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Re: Emacs as a translator's tool

From: Marcin Borkowski
Subject: Re: Emacs as a translator's tool
Date: Thu, 04 Jun 2020 21:47:33 +0200
User-agent: mu4e 1.1.0; emacs 27.0.50

On 2020-06-01, at 10:51, Emanuel Berg via Users list for the GNU Emacs text 
editor <> wrote:

> Marcin Borkowski wrote:
>>> Can't you do ecat-highlight-next-sentence and
>>> ecat-highlight-previous-sentence by just moving
>>> point to the next sentence and then do
>>> ecat-highlight-this-sentence? Feels more
>>> natural...
>> That would completely defeat the purpose. All CAT
>> stuff (as many people already told) is about
>> efficiency. One of the main points of my (very
>> simple) code is that I do not have to move
>> point anywhere.
> Because its inefficient? ... you are a fast
> translator :)

It's not the question of speed, but of distractions.  Annoying workflow
full of distractions (like moving the point in the other window
manually) is very inefficient.

> but ... OK.
> Only it still looks wierd with the same code two
> extra times.
>> Well, you already got your answers, but let me
>> stress that one of the important points is
>> extracting text from some strange formats and
>> putting the translation back into it. Think Word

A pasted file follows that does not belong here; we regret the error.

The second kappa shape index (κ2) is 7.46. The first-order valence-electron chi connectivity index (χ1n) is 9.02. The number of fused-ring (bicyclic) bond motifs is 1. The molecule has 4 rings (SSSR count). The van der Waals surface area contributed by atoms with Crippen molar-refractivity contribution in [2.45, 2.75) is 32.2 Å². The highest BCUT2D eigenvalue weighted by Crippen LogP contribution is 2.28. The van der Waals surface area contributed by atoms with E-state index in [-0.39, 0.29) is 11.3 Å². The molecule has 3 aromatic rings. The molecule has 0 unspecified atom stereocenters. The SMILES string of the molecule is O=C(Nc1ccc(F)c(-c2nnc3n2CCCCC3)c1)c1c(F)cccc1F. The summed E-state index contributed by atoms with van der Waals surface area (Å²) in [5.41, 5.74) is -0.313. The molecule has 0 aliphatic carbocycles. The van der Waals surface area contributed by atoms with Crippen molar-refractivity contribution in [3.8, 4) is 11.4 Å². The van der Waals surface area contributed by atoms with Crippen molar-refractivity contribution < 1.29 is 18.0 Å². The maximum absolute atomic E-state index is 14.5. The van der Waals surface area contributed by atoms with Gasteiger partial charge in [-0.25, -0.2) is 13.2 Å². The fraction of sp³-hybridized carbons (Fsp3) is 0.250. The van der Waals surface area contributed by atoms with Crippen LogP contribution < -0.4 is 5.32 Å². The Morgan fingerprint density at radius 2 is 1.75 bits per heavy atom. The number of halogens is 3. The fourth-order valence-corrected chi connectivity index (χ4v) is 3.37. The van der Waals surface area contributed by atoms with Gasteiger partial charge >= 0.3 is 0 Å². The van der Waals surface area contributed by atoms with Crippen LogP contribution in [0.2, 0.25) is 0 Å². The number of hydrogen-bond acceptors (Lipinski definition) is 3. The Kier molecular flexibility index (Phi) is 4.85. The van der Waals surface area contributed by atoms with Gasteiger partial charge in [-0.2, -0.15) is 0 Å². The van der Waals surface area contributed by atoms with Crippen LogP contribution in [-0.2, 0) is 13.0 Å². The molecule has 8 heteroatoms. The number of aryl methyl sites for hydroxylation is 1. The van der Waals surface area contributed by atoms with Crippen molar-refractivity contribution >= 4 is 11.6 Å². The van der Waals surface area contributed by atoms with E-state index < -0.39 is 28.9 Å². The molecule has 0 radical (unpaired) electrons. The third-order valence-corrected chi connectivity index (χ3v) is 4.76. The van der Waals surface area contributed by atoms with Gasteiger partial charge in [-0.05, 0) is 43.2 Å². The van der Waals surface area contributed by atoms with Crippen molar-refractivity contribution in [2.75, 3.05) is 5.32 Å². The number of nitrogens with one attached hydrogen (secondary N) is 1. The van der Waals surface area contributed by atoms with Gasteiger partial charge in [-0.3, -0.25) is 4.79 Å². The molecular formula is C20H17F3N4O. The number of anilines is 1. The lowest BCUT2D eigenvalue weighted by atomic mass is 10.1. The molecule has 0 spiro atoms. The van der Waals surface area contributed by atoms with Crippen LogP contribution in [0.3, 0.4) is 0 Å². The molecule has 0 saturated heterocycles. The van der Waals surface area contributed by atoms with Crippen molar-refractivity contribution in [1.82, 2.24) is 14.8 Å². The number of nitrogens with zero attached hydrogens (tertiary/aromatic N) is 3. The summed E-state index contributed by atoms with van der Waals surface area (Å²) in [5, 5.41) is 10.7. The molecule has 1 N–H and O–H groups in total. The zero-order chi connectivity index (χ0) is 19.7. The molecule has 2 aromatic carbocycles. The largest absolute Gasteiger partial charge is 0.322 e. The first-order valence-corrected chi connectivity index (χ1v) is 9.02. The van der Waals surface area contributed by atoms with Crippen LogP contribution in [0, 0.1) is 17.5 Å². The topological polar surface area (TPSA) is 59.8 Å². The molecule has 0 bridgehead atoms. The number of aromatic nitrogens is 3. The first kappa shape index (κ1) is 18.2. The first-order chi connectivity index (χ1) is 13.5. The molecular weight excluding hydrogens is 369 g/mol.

>> documents with complex formatting, or HTML with
>> many tags/attributes. If you are to translate
>> things like
>> <p class="important-instruction">Click the <span
>> class="dancing-elephants">big red button</span> to
>> launch the nuke</p>
>> and all the markup has to be there in the
>> translation, you really don't want to type it by
>> hand - it's time-consuming and error-prone.
> Well, that's a task for a parser rather to convert
> between one format to another... very mechanical
> and easy.

Have you ever done a real-world translation like this...?

>>> Some idiomatic phrases are pitfalls tho.
>>> For example the English "more or less" looks like
>>> the Swedish "mer eller mindre" (which means
>>> "correct but with room for fine details") but the
>>> way native speakers use it seems to be more (?)
>>> "b├ąde och" which means discussion can go both
>>> (disparate) ways and BOTH are correct! So perhaps
>>> one could have a list of these "trap phrases" so
>>> when they turn up in the text, they are
>>> highlighted to indicate "watch out! we are not
>>> just piling words here!" Who'd compile that list
>>> is another matter...
>> I guess this is a very minor problem...
> It depends how many there are... should be systemized
> just as everything unusual is in any trade.
> Easy thing to do with huge gain and possible to build
> on and extend...

As I said - you're right, but this is definitely not a major issue.


Marcin Borkowski

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